(Engelmann, 1862) Quennerstedt, 1867
Most likely ID: n.a.
Phylogenetic tree: Lagynus elegans
- body flask-shaped, at anterior end (“neck”) with 3–5 annular furrows
- anterior neck can be retracted
- cell surface with longitudinal furrows
- length 130–200 µm, width 40–60 µm
- macronucleus ellipsoid or bean-shaped, one ellipsoid micronucleus
- contractile vacuole at posterior end
- 37–50 longitudinal rows of cilia
- in the cytoplasm rod-shaped, thin extrusomes, about 15 µm long
- oral bulge with about 30 chevron-shaped rods
I find Lagynus elegans rarely, but regularly. In some years the species appeared with 5–10 specimens per milliliter. The species is easy to recognize by the stepped neck, which is caused by ring-shaped furrows. There should be 3–5 furrows. However, at high magnification I had the impression that there are 7 furrows, although the furrows become less pronounced towards the posterior end (s. fig. 7). The longitudinal furrows of the pellicle (s. figs. 1 e, 1 f and 7) are not mentioned by either Kahl or Foissner, although I was able to detect them in all specimens in my population. The extrusomes scattered in the cytoplasm should be about 15 µm long according to Foissner. In my specimens I could measure lengths between 9–11 µm.
According to Foissner the species Lagynus elegans should be synonymous with Lacrymaria sapropelica. After I having found a Lacrymaria which has the characteristics of Lacrymaria sapropelica described by Kahl (e.g. head broader than the neck), I am convinced that Lacrymaria sapropelica is a distinct species which is not synonymous with Lagynus elegans. Since I was able to detect both species in my sites, I was able to make a direct comparison. Lacrymaria sapropelica not only has a differently shaped head and neck, but is also smaller than Lagynus elegans with about 90 µm, does not have the conspicuous longitudinal furrows on the pellicle and has fewer ciliary rows.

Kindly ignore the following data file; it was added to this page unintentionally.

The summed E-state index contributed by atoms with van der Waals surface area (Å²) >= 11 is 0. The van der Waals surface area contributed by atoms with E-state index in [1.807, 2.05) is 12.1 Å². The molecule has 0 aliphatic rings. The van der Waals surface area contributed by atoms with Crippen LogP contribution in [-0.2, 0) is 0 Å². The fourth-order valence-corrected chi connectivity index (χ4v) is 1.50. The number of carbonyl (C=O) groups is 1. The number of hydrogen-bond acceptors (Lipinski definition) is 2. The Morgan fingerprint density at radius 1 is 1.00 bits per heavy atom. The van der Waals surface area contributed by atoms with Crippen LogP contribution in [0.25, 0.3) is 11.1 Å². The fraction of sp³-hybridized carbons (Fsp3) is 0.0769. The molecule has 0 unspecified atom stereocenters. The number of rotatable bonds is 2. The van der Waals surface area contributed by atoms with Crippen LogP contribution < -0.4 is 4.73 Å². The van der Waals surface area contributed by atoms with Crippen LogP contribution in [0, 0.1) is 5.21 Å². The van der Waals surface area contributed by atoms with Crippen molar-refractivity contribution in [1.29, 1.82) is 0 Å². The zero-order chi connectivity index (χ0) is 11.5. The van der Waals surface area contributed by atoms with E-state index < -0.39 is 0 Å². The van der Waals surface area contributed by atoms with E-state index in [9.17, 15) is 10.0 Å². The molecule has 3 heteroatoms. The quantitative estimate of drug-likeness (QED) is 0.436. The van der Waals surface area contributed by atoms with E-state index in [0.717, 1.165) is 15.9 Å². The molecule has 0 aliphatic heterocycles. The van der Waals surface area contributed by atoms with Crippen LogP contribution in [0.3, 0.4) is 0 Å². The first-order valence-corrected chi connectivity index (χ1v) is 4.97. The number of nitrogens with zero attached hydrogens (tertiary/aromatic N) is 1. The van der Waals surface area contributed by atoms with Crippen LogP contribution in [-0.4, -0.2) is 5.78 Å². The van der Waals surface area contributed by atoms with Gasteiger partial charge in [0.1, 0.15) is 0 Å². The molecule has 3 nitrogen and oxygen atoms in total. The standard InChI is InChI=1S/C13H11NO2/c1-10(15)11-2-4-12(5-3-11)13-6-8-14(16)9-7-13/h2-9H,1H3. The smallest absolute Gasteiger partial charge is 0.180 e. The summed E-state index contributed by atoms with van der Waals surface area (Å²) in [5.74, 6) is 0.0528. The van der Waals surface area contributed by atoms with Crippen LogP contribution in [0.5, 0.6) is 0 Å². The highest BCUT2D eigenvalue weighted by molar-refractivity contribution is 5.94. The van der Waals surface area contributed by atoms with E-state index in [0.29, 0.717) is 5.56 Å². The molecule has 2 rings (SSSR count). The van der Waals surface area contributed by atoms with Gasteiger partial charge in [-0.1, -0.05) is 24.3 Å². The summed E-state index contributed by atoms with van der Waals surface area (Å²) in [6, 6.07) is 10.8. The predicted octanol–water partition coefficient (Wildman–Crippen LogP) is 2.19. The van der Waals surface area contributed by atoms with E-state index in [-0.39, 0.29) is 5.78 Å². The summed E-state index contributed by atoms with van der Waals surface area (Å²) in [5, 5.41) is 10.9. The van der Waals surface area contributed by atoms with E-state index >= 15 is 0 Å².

Fig. 1 a-f: Lagynus elegans. L = 142 µm. Different focal planes of a freely swimming specimen. Obj. 60 X.
Fig. 2: Lagynus elegans. L = 142 µm. The specimen shown in fig. 1 a-f burrowing in a detritus flake. Obj. 60 X.
Fig. 3 a-b: Lagynus elegans. A specimen with elongated (a) and retracted neck (b). Obj. 60 X.
Fig. 4: Lagynus elegans. Total view of a squashed specimen. CV = contractile vacuole, Ma = macronucleus, MB = intracellular mass of bacteria?, Mi = micronucleus. Obj. 100 X.
Fig. 5 a-b: Lagynus elegans. Lateral (a) and apical view (b) of the head. Note the thin, rod-shaped extrusomes (EX) scattered in the cytoplasm. MO = mouth opening. Obj. 100 X.
Fig. 6: Lagynus elegans. The oral bulge in detail. It seems that the pharyngeal extrusomes (arrow) have tapered ends with a tip. MO = mouth opening. Obj. 100 X.
Fig. 7: Lagynus elegans. Anteriorly the end tapers to the distal end by annular furrows (AF). Caudal to these furrows, longitudinal furrows (LF) run in parallel to the posterior end. Obj. 100 X.
Fig. 8: Lagynus elegans. Two specimens in conjugation. Obj. 60 X.